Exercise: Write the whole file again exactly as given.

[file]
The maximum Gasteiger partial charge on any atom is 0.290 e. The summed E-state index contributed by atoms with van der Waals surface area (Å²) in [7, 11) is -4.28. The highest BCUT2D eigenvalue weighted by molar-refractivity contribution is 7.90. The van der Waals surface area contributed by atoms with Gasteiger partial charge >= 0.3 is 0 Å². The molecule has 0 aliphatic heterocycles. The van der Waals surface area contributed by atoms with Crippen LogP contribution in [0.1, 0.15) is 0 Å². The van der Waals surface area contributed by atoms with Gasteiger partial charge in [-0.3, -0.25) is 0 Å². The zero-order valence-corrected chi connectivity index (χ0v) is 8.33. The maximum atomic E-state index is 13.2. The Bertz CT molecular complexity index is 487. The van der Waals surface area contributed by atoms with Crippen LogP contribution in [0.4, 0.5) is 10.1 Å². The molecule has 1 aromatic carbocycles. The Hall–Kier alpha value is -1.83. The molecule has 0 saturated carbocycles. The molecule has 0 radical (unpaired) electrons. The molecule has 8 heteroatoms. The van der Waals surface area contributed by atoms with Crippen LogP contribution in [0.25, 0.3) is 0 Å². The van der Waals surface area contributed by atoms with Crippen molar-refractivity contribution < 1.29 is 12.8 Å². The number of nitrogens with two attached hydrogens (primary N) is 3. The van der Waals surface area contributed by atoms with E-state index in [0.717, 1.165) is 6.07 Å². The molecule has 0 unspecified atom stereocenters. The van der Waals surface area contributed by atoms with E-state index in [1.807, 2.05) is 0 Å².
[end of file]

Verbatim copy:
The maximum Gasteiger partial charge on any atom is 0.290 e. The summed E-state index contributed by atoms with van der Waals surface area (Å²) in [7, 11) is -4.28. The highest BCUT2D eigenvalue weighted by molar-refractivity contribution is 7.90. The van der Waals surface area contributed by atoms with Gasteiger partial charge >= 0.3 is 0 Å². The molecule has 0 aliphatic heterocycles. The van der Waals surface area contributed by atoms with Crippen LogP contribution in [0.1, 0.15) is 0 Å². The van der Waals surface area contributed by atoms with Gasteiger partial charge in [-0.3, -0.25) is 0 Å². The zero-order valence-corrected chi connectivity index (χ0v) is 8.33. The maximum atomic E-state index is 13.2. The Bertz CT molecular complexity index is 487. The van der Waals surface area contributed by atoms with Crippen LogP contribution in [0.4, 0.5) is 10.1 Å². The molecule has 1 aromatic carbocycles. The Hall–Kier alpha value is -1.83. The molecule has 0 saturated carbocycles. The molecule has 0 radical (unpaired) electrons. The molecule has 8 heteroatoms. The van der Waals surface area contributed by atoms with Crippen LogP contribution in [0.25, 0.3) is 0 Å². The van der Waals surface area contributed by atoms with Crippen molar-refractivity contribution < 1.29 is 12.8 Å². The number of nitrogens with two attached hydrogens (primary N) is 3. The van der Waals surface area contributed by atoms with E-state index in [0.717, 1.165) is 6.07 Å². The molecule has 0 unspecified atom stereocenters. The van der Waals surface area contributed by atoms with E-state index in [1.807, 2.05) is 0 Å².